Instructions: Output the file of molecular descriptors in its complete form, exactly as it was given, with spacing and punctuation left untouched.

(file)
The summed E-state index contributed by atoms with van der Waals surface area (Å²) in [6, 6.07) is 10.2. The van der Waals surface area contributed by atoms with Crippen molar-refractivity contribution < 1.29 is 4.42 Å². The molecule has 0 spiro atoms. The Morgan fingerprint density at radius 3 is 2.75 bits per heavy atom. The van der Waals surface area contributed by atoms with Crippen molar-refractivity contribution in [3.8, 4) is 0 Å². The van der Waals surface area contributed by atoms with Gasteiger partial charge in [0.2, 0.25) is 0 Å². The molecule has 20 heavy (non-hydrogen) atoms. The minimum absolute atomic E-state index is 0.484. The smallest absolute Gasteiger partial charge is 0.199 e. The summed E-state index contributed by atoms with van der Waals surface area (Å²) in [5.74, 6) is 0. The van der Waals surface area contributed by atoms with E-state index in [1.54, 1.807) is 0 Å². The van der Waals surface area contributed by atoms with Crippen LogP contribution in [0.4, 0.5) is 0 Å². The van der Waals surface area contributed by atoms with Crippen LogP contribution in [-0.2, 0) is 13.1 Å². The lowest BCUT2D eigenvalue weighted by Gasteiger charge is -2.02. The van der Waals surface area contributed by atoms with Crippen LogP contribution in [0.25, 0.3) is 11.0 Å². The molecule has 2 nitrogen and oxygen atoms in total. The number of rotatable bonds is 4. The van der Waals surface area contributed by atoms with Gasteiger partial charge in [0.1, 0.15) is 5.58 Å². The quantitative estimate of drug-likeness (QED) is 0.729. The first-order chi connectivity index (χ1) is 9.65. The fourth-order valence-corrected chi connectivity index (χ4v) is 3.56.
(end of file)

The summed E-state index contributed by atoms with van der Waals surface area (Å²) in [6, 6.07) is 10.2. The van der Waals surface area contributed by atoms with Crippen molar-refractivity contribution < 1.29 is 4.42 Å². The molecule has 0 spiro atoms. The Morgan fingerprint density at radius 3 is 2.75 bits per heavy atom. The van der Waals surface area contributed by atoms with Crippen molar-refractivity contribution in [3.8, 4) is 0 Å². The van der Waals surface area contributed by atoms with Gasteiger partial charge in [0.2, 0.25) is 0 Å². The molecule has 20 heavy (non-hydrogen) atoms. The minimum absolute atomic E-state index is 0.484. The smallest absolute Gasteiger partial charge is 0.199 e. The summed E-state index contributed by atoms with van der Waals surface area (Å²) in [5.74, 6) is 0. The van der Waals surface area contributed by atoms with E-state index in [1.54, 1.807) is 0 Å². The van der Waals surface area contributed by atoms with Crippen LogP contribution in [0.4, 0.5) is 0 Å². The van der Waals surface area contributed by atoms with Crippen LogP contribution in [-0.2, 0) is 13.1 Å². The lowest BCUT2D eigenvalue weighted by Gasteiger charge is -2.02. The van der Waals surface area contributed by atoms with Crippen LogP contribution in [0.25, 0.3) is 11.0 Å². The molecule has 2 nitrogen and oxygen atoms in total. The number of rotatable bonds is 4. The van der Waals surface area contributed by atoms with Gasteiger partial charge in [0.1, 0.15) is 5.58 Å². The quantitative estimate of drug-likeness (QED) is 0.729. The first-order chi connectivity index (χ1) is 9.65. The fourth-order valence-corrected chi connectivity index (χ4v) is 3.56.